Building Trust in Media in South East Europe and Turkey
Trust in media and independent journalism are essential prerequisites for building democracy. However, trust in journalism is falling in the face of disinformation and political propaganda and a deep crisis for pluralism threatens Europe and the countries of South East Europe and Turkey.
But change is on the way. Media and journalists’ leaders are coming together to break the cycle of corruption and undue political influence on journalism.
They are partners in the Ethical Journalism Network programme – Building Trust in Media in South East Europe and Turkey – which is opening the door to fresh ideas on how to reverse the trend of falling public confidence and at the same time to build a viable and realistic future for sustainable ethical journalism.
Already some leading news outlets in Serbia, Kosovo, Montenegro and Macedonia have signed up. More media in Bosnia-Hercegovina, Albania and Turkey will join the process and a regional conference is planned in the year up to July 2019.
This innovative project strengthens journalism and identifies media that are committed to ethics and transparency. These independent newsrooms lead the way in public interest journalism. They are bulwarks of independent, ethical journalism and must be given support to keep democracy alive in the region.
Why does ethical journalism need support?
Journalism is in crisis and needs urgent help, not least because of an information revolution that has created a whirlwind of change but has also broken the market models that used to provide revenues from advertising and circulation that paid for independent journalism.
In South East Europe and Turkey the crisis is even more profound given the history of conflict, propaganda and political pressure that has created a fragmented and polarised media environment.
Unless solutions are found that will help identify and support independent news outlets, news media will become increasingly the trophy possessions of oligarchs, political players and self-interested centres of power.
How do media show they are free and independent?
Media across South East Europe have identified three critical areas which are benchmarks for quality and public trust:
Ethical News: Journalists and editors must show they are committed to cardinal principles of reporting, particularly through the adoption of a code of conduct for journalism which embraces the five core values of journalism developed by the Ethical Journalism Network – accuracy, independence, impartiality, humanity and transparency. These values are essential for embedding the ideals of accountable and responsible journalism.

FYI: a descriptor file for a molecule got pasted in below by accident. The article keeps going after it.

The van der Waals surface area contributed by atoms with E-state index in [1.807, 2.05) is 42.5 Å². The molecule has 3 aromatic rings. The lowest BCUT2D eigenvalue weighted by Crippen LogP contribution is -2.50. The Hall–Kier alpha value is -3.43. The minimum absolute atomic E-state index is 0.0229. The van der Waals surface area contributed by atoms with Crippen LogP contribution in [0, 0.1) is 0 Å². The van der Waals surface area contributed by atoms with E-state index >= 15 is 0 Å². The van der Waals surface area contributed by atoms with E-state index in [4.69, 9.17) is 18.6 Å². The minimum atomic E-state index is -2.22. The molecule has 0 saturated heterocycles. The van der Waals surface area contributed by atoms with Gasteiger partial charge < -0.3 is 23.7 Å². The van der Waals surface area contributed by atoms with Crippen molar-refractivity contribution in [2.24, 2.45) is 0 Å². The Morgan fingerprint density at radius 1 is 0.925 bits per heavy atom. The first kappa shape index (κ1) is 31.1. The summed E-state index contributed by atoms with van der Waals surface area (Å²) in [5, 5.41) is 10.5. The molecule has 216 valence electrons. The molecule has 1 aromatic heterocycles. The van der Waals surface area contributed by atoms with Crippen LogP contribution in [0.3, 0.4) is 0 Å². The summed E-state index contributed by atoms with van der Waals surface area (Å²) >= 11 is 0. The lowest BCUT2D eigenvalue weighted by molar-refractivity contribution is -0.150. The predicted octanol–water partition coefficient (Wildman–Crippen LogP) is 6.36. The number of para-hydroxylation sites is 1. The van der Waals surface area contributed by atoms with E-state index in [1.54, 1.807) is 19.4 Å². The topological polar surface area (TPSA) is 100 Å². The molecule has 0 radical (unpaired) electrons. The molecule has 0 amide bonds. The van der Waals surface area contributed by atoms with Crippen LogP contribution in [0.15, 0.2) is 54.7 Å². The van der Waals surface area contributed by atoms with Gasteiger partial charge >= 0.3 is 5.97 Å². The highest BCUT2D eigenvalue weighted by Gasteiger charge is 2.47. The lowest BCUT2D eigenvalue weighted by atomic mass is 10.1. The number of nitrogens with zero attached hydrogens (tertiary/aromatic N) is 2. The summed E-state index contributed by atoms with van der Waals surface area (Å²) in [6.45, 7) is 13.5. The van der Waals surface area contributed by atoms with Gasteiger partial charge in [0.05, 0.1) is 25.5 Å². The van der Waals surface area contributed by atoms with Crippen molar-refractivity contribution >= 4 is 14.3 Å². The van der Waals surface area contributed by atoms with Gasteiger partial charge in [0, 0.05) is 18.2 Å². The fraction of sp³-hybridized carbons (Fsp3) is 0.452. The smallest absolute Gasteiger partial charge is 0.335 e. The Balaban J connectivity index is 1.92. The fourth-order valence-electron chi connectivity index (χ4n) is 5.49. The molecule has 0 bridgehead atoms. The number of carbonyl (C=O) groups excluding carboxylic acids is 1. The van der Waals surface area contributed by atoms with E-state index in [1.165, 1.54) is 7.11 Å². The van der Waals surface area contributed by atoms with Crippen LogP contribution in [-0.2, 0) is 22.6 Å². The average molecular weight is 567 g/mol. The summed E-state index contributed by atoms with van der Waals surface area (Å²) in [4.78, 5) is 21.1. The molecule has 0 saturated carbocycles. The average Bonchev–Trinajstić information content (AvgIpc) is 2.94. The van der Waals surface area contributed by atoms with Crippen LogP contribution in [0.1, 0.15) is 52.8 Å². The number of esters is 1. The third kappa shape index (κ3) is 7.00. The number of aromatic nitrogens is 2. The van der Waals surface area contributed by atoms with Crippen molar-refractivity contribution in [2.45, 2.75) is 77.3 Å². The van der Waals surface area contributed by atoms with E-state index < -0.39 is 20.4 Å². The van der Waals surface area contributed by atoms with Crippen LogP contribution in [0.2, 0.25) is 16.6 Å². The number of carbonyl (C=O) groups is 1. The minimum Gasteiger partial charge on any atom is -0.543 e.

Good Governance: The Ethical Journalism Network has launched Ethical Media Audits, a system of self-governance and reporting developed in consultation with regional owners, managers and editors. These help news media define the way they work according to basic standards of transparency and responsible management. These audits are a way of guaranteeing respect for human rights and preventing secret and corrupt forms of interference or conflicts of interest in the ownership and management of media.
Self-regulation: All media must be committed to correcting their mistakes, engaging with their audience, and demonstrating their commitment to serve the public. They do this by having internal and accessible systems of self-regulation and by working with other news media to create national systems of independent media regulation that are free of pressure from political or special interests.
How will trustworthy media be identified and monitored?
Adopting codes of conduct, signing up to Ethical Media Audits and supporting self-regulation principles can be easily done, but that is not enough. Building public trust requires a system of monitoring to ensure that media are keeping their promises.